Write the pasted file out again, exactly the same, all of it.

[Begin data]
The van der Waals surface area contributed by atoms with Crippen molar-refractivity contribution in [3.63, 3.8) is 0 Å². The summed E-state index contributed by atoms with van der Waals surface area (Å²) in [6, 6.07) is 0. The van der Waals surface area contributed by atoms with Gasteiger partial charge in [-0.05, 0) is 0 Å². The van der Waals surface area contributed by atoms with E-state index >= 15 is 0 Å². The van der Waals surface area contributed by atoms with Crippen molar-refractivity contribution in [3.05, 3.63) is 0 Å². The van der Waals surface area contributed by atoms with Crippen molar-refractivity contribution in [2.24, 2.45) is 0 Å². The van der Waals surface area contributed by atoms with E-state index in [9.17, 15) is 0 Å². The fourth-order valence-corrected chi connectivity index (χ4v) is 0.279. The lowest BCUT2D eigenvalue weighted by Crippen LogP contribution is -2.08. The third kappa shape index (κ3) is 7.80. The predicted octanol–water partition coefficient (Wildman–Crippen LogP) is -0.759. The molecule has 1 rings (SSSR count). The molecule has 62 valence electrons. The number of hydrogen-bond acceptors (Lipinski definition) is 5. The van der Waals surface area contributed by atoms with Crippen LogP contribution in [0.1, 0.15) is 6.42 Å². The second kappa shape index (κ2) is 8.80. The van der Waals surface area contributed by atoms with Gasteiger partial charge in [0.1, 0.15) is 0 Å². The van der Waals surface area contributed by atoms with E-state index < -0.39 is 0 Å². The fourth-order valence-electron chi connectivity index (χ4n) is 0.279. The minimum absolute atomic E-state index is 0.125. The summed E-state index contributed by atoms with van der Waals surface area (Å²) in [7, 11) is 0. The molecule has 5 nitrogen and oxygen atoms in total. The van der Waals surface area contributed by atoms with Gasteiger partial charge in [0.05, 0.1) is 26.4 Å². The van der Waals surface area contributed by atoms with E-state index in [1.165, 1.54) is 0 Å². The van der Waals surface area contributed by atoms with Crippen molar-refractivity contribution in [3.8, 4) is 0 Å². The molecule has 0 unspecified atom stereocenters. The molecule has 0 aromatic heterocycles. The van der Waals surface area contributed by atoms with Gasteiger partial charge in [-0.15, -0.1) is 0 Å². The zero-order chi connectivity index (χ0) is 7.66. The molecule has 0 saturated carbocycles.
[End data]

The van der Waals surface area contributed by atoms with Crippen molar-refractivity contribution in [3.63, 3.8) is 0 Å². The summed E-state index contributed by atoms with van der Waals surface area (Å²) in [6, 6.07) is 0. The van der Waals surface area contributed by atoms with Gasteiger partial charge in [-0.05, 0) is 0 Å². The van der Waals surface area contributed by atoms with E-state index >= 15 is 0 Å². The van der Waals surface area contributed by atoms with Crippen molar-refractivity contribution in [3.05, 3.63) is 0 Å². The van der Waals surface area contributed by atoms with Crippen molar-refractivity contribution in [2.24, 2.45) is 0 Å². The van der Waals surface area contributed by atoms with E-state index in [9.17, 15) is 0 Å². The fourth-order valence-corrected chi connectivity index (χ4v) is 0.279. The lowest BCUT2D eigenvalue weighted by Crippen LogP contribution is -2.08. The third kappa shape index (κ3) is 7.80. The predicted octanol–water partition coefficient (Wildman–Crippen LogP) is -0.759. The molecule has 1 rings (SSSR count). The molecule has 62 valence electrons. The number of hydrogen-bond acceptors (Lipinski definition) is 5. The van der Waals surface area contributed by atoms with Crippen LogP contribution in [0.1, 0.15) is 6.42 Å². The second kappa shape index (κ2) is 8.80. The van der Waals surface area contributed by atoms with Gasteiger partial charge in [0.1, 0.15) is 0 Å². The van der Waals surface area contributed by atoms with E-state index < -0.39 is 0 Å². The fourth-order valence-electron chi connectivity index (χ4n) is 0.279. The minimum absolute atomic E-state index is 0.125. The summed E-state index contributed by atoms with van der Waals surface area (Å²) in [7, 11) is 0. The molecule has 5 nitrogen and oxygen atoms in total. The van der Waals surface area contributed by atoms with Gasteiger partial charge in [0.05, 0.1) is 26.4 Å². The van der Waals surface area contributed by atoms with E-state index in [1.165, 1.54) is 0 Å². The van der Waals surface area contributed by atoms with Crippen molar-refractivity contribution in [3.8, 4) is 0 Å². The molecule has 0 unspecified atom stereocenters. The molecule has 0 aromatic heterocycles. The van der Waals surface area contributed by atoms with Gasteiger partial charge in [-0.15, -0.1) is 0 Å². The zero-order chi connectivity index (χ0) is 7.66. The molecule has 0 saturated carbocycles.